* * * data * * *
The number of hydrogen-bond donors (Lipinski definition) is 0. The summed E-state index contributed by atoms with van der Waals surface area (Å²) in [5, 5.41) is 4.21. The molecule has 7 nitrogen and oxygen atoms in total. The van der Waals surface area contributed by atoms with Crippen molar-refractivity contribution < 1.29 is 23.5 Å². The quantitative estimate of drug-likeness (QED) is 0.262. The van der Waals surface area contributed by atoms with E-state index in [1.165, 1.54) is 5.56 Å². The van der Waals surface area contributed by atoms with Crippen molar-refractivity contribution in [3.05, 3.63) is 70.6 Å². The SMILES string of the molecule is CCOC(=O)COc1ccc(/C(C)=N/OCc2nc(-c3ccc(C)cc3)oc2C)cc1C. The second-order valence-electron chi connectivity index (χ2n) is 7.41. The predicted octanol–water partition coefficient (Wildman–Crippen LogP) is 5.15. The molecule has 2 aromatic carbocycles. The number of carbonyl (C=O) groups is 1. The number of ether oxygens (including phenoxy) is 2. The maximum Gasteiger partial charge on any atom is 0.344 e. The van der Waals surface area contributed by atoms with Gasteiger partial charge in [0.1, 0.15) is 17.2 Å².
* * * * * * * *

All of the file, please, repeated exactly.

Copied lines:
The number of hydrogen-bond donors (Lipinski definition) is 0. The summed E-state index contributed by atoms with van der Waals surface area (Å²) in [5, 5.41) is 4.21. The molecule has 7 nitrogen and oxygen atoms in total. The van der Waals surface area contributed by atoms with Crippen molar-refractivity contribution < 1.29 is 23.5 Å². The quantitative estimate of drug-likeness (QED) is 0.262. The van der Waals surface area contributed by atoms with E-state index in [1.165, 1.54) is 5.56 Å². The van der Waals surface area contributed by atoms with Crippen molar-refractivity contribution in [3.05, 3.63) is 70.6 Å². The SMILES string of the molecule is CCOC(=O)COc1ccc(/C(C)=N/OCc2nc(-c3ccc(C)cc3)oc2C)cc1C. The second-order valence-electron chi connectivity index (χ2n) is 7.41. The predicted octanol–water partition coefficient (Wildman–Crippen LogP) is 5.15. The molecule has 2 aromatic carbocycles. The number of carbonyl (C=O) groups is 1. The number of ether oxygens (including phenoxy) is 2. The maximum Gasteiger partial charge on any atom is 0.344 e. The van der Waals surface area contributed by atoms with Gasteiger partial charge in [0.1, 0.15) is 17.2 Å².